Japanese Milk Bread Recipe
(Recipe kindly provided with permission from King Arthur Baking – arigato!)
- 3 tablespoons (43g) water
- 3 tablespoons (43g) whole milk
- 2 tablespoons (14g) King Arthur Unbleached Bread Flour
- 2 1/2 cups (298g) King Arthur Unbleached Bread Flour
- 2 tablespoons (14g) Baker’s Special Dry Milk or nonfat dry milk
- 1/4 cup (50g) sugar
- 1 teaspoon (6g) salt
- 1 tablespoon instant yeast
- 1/2 cup (113g) whole milk
- 1 large egg
- 4 tablespoons (57g) unsalted butter, melted
- To make the Tangzhong: Combine all of the ingredients in a small saucepan, and whisk until no lumps remain.
- Place the saucepan over low heat and cook the mixture, whisking constantly, until thick and the whisk leaves lines on the bottom of the pan, about 3 to 5 minutes.
- Transfer the Tangzhong to a small mixing bowl or measuring cup and let it cool to lukewarm.
- To make the dough: Weigh your flour; or measure it by gently spooning it into a cup, then sweeping off any excess. Combine the Tangzhong with the remaining dough ingredients, then mix and knead — by mixer or bread machine — until a smooth, elastic dough forms; this could take almost 15 minutes in a stand mixer.
- Shape the dough into a ball, and let it rest in a lightly greased bowl, covered, for 60 to 90 minutes, until puffy but not necessarily doubled in bulk.
- Gently deflate the dough and divide it into four equal pieces; if you have a scale each piece will weigh between 170g and 175g.
- Flatten each piece of dough into a 5″ x 8″ rectangle, then fold the short ends in towards one another like a letter. Flatten the folded pieces into rectangles again (this time about 3″ x 6″) and, starting with a short end, roll them each into a 4″ log.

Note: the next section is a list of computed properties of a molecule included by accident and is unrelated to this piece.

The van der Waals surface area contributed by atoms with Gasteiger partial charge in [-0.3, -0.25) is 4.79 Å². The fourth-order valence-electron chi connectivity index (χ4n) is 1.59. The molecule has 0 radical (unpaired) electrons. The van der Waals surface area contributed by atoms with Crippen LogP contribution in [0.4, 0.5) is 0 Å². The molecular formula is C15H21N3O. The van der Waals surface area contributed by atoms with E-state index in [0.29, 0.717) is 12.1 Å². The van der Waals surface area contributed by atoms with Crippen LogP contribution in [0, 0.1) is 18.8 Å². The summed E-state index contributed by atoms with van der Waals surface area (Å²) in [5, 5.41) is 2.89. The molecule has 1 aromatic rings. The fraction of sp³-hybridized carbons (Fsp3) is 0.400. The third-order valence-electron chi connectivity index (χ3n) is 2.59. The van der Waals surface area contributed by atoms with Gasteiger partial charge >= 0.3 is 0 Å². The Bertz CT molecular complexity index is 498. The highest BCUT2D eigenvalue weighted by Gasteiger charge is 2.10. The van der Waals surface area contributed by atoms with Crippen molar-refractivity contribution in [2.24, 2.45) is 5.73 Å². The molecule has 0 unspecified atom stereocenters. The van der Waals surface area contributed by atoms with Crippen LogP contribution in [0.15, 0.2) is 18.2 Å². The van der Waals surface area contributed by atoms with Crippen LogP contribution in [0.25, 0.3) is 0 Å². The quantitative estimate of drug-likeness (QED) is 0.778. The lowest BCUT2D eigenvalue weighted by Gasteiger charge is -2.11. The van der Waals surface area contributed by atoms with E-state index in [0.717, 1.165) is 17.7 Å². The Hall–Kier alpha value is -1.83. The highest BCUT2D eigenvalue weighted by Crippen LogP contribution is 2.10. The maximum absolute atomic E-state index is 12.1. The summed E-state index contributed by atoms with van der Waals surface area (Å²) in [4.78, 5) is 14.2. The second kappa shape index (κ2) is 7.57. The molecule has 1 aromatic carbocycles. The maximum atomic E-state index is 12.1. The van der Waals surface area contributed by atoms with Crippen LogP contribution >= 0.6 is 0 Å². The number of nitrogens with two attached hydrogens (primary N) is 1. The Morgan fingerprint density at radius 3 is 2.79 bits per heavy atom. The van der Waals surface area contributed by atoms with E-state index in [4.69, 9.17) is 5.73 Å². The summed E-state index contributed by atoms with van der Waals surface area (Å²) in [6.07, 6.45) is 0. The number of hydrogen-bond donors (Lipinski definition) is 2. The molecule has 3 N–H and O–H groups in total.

- Place the logs in a row of four — seam side down and side by side — in a lightly greased 9″ x 5″ loaf pan.
- Cover the loaf and allow it to rest/rise for 40 to 50 minutes, until puffy.
- Towards the end of the rising time, preheat the oven to 350°F.
- To bake the bread: Brush the loaf with milk or egg wash and bake it for 30 to 35 minutes, until it’s golden brown on top and a digital thermometer inserted into the center reads at least 190°F.
- Remove the loaf from the oven and cool it in the pan until you can transfer it safely to a rack to cool completely.
Store leftover bread, well wrapped, at cool room temperature for 5 to 7 days; freeze for longer storage.
Sarah B. Hodge returns once again and we are thrilled! An ESL / EFL instructor by trade, Sarah B. Hodge has lived in five countries. Her passion is travel, photography, taking international cooking classes and collecting cookbooks and kitchen tools from around the globe. In addition to food writing, she also is a recipe tester and proofreader for upcoming cookbooks. Previous posts by Sarah include Enjoying A Cherry Blossom Picnic Bento (Ohanami) At Home, Shojin Ryori: The Spirit of the Japanese Zen Kitchen, and Recommended Shojin Ryori Restaurants in Japan and The Long Goodbye
All photographs by Sarah B. Hodge.